Patients with chronic pain have elevated risk of suicidal ideation and behavior, including suicide attempts and completed suicides. In most studies, associations between chronic pain and suicidal ideation/suicidal behavior are robust even after adjusting for the effect of sociodemographics and psychiatric comorbidity. However, to refine the risk profile of these patients, further exploration of other possible risk and protective factors is necessary.
There is a common clinical observation that experiencing chronic pain often requires a revision of life goals and expectations, and hence, it impacts the existential domain including one’s perception of the meaning in life (MiL). This study aimed to characterize the main domains that constitute the personal MiL, including the “presence of” and “search for” constructs, in a group of patients with chronic pain and suicidal ideation.
Seventy participants were enlisted by ongoing recruitment through a larger project anchored in daily clinical practice at the Multidisciplinary Pain Center of the Geneva University Hospitals. It was an observational mixed method study. Data were recorded through both validated quantitative questionnaires and qualitative open-ended questions.
The total sample consisted of 70 patients. Responses to questionnaires showed a depressive episode in 68 (97%) patients and anxious disorders in 25 (36%) patients. With a score threshold for positive MiL of 24, the mean score for the “presence of” construct was 20.13 (SD 8.23), and 63% (44/70) of respondents had a score <24. The mean score for the “search for” construct was lower at 18.14 (SD 8.64), and 70% (49/70) of respondents had a score <24. The “presence of” and “search for” constructs were significantly positively correlated ( R=0.402; P=.001). An open question addressed the “presence of” construct by inviting the respondents to cite domains they consider as providing meaning in their life at the present time. All patients responded to this question, citing one or more domains. The three main dimensions that emerged from content analysis of this qualitative section were as follows: the domain of relationships, the domain of personal activities, and pain and its consequences on MiL.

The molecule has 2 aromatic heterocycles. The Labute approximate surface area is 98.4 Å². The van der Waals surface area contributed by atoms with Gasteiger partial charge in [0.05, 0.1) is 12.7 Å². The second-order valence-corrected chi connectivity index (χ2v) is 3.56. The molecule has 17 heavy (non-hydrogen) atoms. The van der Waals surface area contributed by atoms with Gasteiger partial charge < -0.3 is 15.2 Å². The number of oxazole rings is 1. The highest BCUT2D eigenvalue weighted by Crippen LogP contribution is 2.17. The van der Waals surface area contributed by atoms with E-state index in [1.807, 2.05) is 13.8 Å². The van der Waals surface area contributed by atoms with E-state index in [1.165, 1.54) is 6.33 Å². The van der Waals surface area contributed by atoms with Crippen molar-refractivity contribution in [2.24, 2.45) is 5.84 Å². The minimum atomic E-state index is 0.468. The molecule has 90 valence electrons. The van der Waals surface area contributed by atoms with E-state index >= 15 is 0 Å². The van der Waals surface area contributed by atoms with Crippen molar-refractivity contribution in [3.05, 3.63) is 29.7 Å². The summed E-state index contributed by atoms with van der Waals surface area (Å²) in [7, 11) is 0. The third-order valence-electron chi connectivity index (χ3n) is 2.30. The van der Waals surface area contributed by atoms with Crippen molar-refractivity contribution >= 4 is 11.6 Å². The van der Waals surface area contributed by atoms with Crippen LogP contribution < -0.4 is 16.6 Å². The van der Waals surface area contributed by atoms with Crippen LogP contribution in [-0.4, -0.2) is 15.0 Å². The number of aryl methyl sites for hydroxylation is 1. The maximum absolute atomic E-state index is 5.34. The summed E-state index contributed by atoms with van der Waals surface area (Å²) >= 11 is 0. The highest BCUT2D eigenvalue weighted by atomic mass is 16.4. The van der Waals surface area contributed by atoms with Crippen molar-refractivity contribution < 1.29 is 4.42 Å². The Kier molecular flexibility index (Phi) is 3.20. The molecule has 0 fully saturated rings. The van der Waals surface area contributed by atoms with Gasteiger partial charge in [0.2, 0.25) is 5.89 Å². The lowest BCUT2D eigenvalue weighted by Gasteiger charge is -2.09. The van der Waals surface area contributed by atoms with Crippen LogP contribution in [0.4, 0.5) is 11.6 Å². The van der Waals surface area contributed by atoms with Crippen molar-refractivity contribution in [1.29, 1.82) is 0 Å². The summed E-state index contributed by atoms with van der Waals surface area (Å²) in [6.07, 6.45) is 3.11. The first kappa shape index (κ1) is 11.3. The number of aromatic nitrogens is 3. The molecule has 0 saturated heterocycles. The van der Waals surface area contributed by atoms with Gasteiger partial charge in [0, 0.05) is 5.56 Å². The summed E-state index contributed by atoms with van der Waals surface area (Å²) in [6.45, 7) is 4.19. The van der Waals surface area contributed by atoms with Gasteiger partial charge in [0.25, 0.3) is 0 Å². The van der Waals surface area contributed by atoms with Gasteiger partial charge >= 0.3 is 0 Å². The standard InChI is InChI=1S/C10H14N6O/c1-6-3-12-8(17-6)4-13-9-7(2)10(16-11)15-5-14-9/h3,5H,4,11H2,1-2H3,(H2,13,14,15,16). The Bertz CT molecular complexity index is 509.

The study results provide insights into patients with chronic pain and suicidal ideation, including the domains that provide them with meaning in their lives and the impact of pain on these domains with regard to suicidal ideation. The main clinical implications concern both prevention and supportive/psychotherapeutic interventions. They are based on a narrative approach aiming to explore with the patients the content of their suffering and the MiL domains that they could identify to mitigate it, in order to restructure/reinforce these domains and thus possibly reduce suicidal ideation. Specifically, a focus on maintaining the domains of interpersonal relationships and personal activities can allow patients to ultimately escape the biopsychosocial vicious cycle of chronic pain–induced deep moral suffering.